Behavior Edit

Like other vultures it is a scavenger, feeding mostly on the remains of dead animals. It usually disdains the actual meat, however, and lives on a diet that is typically 85–90% bone marrow. This is the only living bird species that specializes in feeding on marrow. The bearded vulture can swallow whole or bite through brittle bones up to the size of a lamb's femur and its powerful digestive system quickly dissolves even large pieces. The bearded vulture has learned to crack bones too large to be swallowed by carrying them in flight to a height of 50–150 m (160–490 ft) above the ground and then dropping them onto rocks below, which smashes them into smaller pieces and exposes the nutritious marrow. They can fly with bones up to 10 cm (3.9 in) in diameter and weighing over 4 kg (8.8 lb), or nearly equal to their own weight. After dropping the large bones, the bearded vulture spirals or glides down to inspect them and may repeat the act if the bone is not sufficiently cracked This learned skill requires extensive practice by immature birds and takes up to seven years to master. Its old name of ossifrage ("bone breaker") relates to this habit. More seldom, these birds have been observed to try to break bones (usually of a medium size) by hammering them with their bill directly into rocks while perched. During the breeding season they feed mainly on carrion. They prefer limbs of sheep and other small mammals and they carry the food to the nest unlike other vultures which feed their young by regurgitation.

Live prey is sometimes attacked by the bearded vulture, with perhaps greater regularity than any other vulture. Among these, tortoises seem to be especially favored depending on their local abundance. Tortoises preyed on may be nearly as heavy as the preying vulture. When killing tortoise, bearded vultures also fly to some height and drop them to crack open the bulky reptiles' hard shells. Golden eagles have been observed to kill tortoises in the same way. Other live animals, up to nearly their own size, have been observed to be predaciously seized and dropped in flight. Among these are rock hyraxes, hares, marmots and, in one case, a 62 cm (24 in) long monitor lizard. Larger animals have been known to be attacked by bearded vultures, including ibex, Capra goats, Chamois and Steenbok. These animals have been killed by being surprised by the large birds and battered with wings until they fall off precipitous rocky edges to their deaths; although in some cases these may be accidental killings when both the vulture and the mammal surprise each other. Many large animals killed by bearded vultures are unsteady young, or have appeared sickly or obviously injured. Humans have been anecdotally reported to have been killed in the same way. However, this is unconfirmed and, if it does happen, most biologists who have studied the birds generally agreed it would be accidental on the part of the vulture. Occasionally smaller ground-dwelling birds, such as partridges and pigeons, have been reported eaten, possibly either as fresh carrion (which is usually ignored by these birds) or killed with beating wings by the vulture. While foraging for bones or live prey while in flight, bearded vultures fly fairly low over the rocky ground, staying around 2 to 4 m (6.6 to 13.1 ft) high. Occasionally, breeding pairs may forage and hunt together. In the Ethiopian Highlands, bearded vultures have adapted to living largely off human refuse.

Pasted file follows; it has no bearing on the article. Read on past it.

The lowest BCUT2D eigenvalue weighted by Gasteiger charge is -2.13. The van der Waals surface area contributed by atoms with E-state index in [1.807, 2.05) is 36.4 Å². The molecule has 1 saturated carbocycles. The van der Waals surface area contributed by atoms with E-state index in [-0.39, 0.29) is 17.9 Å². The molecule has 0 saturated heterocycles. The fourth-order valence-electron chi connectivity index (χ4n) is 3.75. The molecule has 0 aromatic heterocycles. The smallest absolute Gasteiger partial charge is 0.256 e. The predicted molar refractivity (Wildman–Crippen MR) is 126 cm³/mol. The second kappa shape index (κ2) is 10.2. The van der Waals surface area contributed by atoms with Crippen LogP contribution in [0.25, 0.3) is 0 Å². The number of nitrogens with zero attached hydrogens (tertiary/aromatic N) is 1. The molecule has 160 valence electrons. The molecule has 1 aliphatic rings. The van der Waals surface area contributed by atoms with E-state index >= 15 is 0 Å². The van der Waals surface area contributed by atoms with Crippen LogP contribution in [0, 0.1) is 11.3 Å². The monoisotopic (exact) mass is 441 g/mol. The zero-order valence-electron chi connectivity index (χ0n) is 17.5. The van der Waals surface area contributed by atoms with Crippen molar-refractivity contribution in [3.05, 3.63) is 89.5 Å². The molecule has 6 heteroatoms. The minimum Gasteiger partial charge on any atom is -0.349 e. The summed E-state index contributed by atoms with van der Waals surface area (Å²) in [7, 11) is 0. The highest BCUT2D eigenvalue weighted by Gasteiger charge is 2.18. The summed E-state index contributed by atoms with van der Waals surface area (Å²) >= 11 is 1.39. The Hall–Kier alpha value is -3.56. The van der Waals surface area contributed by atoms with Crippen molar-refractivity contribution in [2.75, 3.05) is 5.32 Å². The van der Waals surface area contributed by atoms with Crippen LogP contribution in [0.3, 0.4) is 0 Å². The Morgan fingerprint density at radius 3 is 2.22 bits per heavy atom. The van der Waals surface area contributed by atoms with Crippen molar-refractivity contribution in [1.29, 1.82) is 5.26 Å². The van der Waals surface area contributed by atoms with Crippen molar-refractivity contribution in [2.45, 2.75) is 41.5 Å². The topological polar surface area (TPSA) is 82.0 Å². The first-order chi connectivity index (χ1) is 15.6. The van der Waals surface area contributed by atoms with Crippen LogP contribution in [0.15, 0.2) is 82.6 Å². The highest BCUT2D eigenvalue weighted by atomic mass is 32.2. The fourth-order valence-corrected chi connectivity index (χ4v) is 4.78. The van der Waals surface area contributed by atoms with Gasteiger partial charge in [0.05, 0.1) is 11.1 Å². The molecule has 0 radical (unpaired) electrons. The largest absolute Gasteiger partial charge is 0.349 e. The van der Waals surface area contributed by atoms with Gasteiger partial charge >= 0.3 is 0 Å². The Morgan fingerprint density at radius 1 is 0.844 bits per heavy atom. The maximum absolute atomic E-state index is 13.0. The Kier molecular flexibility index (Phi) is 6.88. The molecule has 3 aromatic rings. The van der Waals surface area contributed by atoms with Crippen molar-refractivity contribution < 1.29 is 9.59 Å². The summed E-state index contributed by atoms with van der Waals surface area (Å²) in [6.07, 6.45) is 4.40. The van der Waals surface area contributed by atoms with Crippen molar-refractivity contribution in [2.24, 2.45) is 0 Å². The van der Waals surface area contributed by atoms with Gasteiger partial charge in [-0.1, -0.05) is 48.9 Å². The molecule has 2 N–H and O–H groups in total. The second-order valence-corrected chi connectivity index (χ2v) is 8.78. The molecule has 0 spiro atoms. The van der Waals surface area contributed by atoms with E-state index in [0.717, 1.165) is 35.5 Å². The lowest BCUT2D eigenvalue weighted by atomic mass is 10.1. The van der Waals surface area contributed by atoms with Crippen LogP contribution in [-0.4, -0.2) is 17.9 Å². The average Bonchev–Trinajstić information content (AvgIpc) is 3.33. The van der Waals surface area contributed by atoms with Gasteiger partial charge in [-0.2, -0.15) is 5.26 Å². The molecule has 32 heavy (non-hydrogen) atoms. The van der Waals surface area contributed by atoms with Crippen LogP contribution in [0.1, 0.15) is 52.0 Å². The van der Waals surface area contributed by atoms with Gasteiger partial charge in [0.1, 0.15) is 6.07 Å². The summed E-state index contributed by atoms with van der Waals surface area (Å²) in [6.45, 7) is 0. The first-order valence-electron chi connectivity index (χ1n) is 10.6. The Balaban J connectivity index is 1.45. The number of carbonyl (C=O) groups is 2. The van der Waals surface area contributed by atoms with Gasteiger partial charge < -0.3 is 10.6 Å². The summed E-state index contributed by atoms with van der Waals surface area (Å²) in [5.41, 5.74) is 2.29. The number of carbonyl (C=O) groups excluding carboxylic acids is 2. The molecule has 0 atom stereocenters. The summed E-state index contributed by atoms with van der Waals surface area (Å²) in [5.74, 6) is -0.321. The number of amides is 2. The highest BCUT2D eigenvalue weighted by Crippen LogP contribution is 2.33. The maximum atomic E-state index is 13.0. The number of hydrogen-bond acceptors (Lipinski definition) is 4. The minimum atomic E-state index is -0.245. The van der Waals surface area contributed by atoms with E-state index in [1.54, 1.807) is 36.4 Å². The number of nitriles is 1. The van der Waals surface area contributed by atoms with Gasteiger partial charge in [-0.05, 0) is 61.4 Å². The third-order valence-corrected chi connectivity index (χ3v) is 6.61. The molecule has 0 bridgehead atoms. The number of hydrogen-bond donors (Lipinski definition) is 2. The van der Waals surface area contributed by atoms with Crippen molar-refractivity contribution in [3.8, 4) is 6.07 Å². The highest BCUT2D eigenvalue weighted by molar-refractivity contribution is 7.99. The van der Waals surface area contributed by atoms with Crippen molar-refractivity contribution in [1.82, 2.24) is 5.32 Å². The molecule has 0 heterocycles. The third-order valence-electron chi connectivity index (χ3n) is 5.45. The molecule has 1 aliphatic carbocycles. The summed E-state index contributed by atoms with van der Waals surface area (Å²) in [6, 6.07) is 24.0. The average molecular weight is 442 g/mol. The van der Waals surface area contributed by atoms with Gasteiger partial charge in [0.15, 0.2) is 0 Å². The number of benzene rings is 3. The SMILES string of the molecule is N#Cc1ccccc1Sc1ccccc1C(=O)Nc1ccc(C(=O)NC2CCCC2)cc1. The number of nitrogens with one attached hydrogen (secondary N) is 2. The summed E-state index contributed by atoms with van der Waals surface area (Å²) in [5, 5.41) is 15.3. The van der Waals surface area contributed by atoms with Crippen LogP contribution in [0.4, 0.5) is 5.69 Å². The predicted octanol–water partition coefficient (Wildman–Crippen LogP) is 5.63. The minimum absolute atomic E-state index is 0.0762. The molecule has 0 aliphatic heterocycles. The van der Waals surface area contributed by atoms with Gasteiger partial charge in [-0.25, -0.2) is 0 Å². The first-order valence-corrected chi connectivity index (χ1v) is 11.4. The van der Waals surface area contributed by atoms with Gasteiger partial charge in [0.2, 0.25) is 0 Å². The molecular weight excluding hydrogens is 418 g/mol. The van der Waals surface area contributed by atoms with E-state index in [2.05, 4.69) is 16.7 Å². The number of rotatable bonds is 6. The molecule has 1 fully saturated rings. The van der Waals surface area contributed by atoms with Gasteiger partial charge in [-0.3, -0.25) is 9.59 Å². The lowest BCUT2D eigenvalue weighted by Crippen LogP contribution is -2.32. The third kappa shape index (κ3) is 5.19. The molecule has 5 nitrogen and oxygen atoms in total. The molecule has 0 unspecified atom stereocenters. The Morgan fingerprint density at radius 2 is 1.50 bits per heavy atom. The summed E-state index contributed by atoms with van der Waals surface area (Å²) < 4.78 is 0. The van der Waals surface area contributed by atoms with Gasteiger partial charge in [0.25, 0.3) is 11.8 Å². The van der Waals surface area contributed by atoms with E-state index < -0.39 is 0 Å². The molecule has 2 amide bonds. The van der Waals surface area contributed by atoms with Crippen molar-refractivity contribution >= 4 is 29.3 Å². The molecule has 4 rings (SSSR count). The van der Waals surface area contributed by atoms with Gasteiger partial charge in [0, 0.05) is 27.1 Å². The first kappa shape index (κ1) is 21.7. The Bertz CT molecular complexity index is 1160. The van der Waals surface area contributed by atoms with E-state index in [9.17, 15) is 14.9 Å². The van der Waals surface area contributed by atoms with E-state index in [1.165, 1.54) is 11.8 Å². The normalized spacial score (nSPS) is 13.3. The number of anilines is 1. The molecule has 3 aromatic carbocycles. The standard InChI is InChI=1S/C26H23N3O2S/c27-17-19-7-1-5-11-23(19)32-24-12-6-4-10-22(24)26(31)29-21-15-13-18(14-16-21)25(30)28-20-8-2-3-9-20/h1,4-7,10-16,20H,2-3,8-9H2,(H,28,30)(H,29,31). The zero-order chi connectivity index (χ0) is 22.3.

Physiology Edit

The acid concentration of the bearded vulture stomach has been estimated to be of pH about 1 and large bones will be digested in about 24 hours, aided by slow mixing/churning of the stomach content. The high fat content of bone marrow makes the net energy value of bone almost as good as that of muscle, even if bone is less completely digested. A skeleton left on a mountain will dehydrate and become protected from bacterial degradation and the bearded vulture can return to consume the remainder of a carcass even months after the soft parts have been consumed by other animals, larvae and bacteria.